Three girls walk in the hallway.

Five Questions with Manjula Karamcheti, Program Officer, Education

Manjula Karamcheti shares what led her to Barr and how a commitment to advance equity and excellence go hand in hand in the work of transforming the high school experience.

You joined Barr Foundation in July of 2023. What led you to the Barr Foundation?

My parents immigrated to the US from India. They cared deeply about education but did not know how to navigate the education system. I was one of the few students of color in town and didn’t get much support navigating high school. As I fumbled my way to graduation and entered college, I became interested in adolescent development and designing experiences and opportunities to help young people from historically marginalized communities reach their potential. I learned that for me, the best place to do educational equity work was in schools and communities.

Barr’s mission and vision align well with my principles, experiences and efforts to transform schools and classrooms to provide the education our children deserve. Barr’s commitment to supporting educators across New England in dreaming and designing schools that provide students exceptional teaching, learning and connection led me to my role on the Catalyze New Models team.

Your career experiences as a counselor, educator, and administrator in Massachusetts public schools provide you with multiple perspectives. What would you say are markers of high school excellence?

Students should be at the center of every policy, program, practice and procedure for a high school to be considered excellent. It is important for our institutions to have a coherent mission, an instructional vision regarding what matters most for educators, students, families and the community. Students must be seen, heard, known and feel cared for by the adults and peers in their building. Curriculum, content, and co-curriculars should be rigorous, relevant and provide students with real world experiences. Excellent schools provide academic and social-emotional support for students that can be individualized and personalized. By graduation, students should feel ready to pursue college and career opportunities. I believe excellent high schools provide students an environment that promotes joy, wonder, a growth mindset, and life-long learning.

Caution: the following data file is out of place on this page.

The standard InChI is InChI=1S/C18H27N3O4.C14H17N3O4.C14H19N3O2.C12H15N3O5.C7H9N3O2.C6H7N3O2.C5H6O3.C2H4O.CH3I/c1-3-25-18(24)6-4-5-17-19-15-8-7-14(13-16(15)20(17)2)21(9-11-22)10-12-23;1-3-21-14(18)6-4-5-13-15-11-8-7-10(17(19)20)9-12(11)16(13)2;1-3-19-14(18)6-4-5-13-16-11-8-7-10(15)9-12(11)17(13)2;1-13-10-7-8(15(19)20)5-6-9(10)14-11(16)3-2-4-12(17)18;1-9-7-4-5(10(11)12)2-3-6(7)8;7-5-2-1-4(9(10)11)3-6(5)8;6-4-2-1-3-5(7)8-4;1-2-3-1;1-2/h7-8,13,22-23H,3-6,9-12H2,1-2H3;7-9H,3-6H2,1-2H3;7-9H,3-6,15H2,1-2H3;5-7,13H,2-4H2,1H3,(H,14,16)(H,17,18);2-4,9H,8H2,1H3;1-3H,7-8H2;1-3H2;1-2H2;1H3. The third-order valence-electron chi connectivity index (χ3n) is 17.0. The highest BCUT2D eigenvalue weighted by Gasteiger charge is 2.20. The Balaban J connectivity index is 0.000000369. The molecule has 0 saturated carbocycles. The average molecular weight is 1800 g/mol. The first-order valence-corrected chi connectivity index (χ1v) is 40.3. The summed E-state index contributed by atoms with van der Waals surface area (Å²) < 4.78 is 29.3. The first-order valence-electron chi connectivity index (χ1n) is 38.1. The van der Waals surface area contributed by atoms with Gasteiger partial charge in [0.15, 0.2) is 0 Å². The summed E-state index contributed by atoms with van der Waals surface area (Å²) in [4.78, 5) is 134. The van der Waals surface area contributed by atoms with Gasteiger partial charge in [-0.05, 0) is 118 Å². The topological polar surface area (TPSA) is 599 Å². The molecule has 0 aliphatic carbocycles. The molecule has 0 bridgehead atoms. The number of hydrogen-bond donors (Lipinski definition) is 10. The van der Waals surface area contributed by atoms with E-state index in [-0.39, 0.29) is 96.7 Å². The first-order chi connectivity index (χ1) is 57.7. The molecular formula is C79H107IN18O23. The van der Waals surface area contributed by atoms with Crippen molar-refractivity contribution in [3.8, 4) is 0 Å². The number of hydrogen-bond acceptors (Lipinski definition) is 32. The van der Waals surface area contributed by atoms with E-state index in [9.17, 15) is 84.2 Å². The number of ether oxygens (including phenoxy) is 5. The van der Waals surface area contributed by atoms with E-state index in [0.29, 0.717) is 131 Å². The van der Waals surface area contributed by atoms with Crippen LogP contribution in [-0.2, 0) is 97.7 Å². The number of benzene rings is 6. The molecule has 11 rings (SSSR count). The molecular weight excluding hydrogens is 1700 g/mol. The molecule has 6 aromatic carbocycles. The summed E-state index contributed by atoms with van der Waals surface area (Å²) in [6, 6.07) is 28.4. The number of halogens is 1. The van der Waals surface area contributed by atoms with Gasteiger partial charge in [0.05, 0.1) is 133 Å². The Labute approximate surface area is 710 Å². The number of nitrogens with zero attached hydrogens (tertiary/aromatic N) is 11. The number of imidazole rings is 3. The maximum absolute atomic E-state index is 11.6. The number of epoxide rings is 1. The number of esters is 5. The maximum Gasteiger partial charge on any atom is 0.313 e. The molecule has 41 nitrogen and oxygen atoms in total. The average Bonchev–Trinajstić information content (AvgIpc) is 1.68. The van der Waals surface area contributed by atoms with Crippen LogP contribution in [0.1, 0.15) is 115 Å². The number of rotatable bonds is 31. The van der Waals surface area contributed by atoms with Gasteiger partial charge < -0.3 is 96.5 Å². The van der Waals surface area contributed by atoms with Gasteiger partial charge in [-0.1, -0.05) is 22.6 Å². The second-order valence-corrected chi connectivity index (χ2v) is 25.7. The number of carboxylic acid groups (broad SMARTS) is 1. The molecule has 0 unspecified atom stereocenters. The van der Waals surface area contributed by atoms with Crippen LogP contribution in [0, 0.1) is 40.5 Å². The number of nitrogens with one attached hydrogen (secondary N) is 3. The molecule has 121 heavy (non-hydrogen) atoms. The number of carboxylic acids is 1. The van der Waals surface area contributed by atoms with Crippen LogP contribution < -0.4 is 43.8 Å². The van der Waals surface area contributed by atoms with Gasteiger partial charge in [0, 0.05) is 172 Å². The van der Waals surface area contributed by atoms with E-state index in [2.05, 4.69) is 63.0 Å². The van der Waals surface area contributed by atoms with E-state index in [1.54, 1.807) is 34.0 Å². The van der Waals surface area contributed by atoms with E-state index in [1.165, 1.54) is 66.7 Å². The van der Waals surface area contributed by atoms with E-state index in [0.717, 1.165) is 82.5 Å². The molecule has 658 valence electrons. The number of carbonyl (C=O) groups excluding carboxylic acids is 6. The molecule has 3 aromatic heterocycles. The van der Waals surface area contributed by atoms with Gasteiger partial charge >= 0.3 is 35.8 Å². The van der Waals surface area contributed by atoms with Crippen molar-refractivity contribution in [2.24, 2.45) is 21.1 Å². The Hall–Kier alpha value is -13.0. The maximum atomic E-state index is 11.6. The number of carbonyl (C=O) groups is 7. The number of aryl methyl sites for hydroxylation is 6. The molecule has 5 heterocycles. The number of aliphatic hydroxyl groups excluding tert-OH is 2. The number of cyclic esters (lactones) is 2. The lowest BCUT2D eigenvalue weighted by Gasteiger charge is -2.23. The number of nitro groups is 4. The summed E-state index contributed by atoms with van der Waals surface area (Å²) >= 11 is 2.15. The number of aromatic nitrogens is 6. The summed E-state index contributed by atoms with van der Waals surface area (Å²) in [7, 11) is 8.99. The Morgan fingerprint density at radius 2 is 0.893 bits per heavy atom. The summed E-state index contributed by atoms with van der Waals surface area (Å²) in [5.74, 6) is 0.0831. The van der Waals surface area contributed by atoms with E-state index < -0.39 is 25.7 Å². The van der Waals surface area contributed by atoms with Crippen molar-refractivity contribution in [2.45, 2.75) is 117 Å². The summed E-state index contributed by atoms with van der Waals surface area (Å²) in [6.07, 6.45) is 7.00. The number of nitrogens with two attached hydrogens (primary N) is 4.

You support Barr’s Catalyze New Models strategy to help transform high schools across New England. What does this look like for you day to day?

A great deal of my day-to-day is dedicated to ensuring our grantee partners have everything they need to reach their goals and for their students to succeed. Working with educators on how to move forward is a huge part of my job. The more difficult aspect of my role is helping to unpack the history of inequity in education. Unpacking past injustices provides the necessary context to help us move forward with a clear vision for the future and the goal of equitable access to the rigorous, relevant, high quality learning experiences that yield positive educational outcomes for all kids.

Prior to Barr, you helped promote diversity, equity, and inclusion in higher education settings. How does that experience influence your work through Catalyze New Models?

Advancing DEI is long-term work that needs to be embedded in systems, not an add-on or afterthought. Catalyze New Models partners with schools and strives to ensure that grantees have the resources, technical assistance and coaching they need to create more equitable learning environments. Our partners in the Beyond Engage New England cohort are a great example of innovation and progress toward equity, belonging and inclusion. These schools support students who have been underserved by the traditional model of schools. These school leaders and teachers are literally designing “new ways to do school” that students are thriving in. That’s what inspires me most—talking to students, seeing and learning what best practice looks like in the field and sharing those successes as examples of what’s truly possible through education.

Can you tell us about a teacher who inspired you when you were in high school?

I was a good student but wasn’t fully engaged in the classroom. I was more interested in clubs, activities, hanging with friends, and working weekends at the GAP. Then in my junior year, I met Bev Conway, a business/marketing teacher and DECA (Distributive Education Clubs of America) Advisor. Her teaching style was problem-solving and project based. Every lesson was relevant to current events, school happenings and community connections. Suddenly, what I was doing in class mattered. I was energized to learn, and was able to demonstrate new skills in a variety of ways in and out of school.

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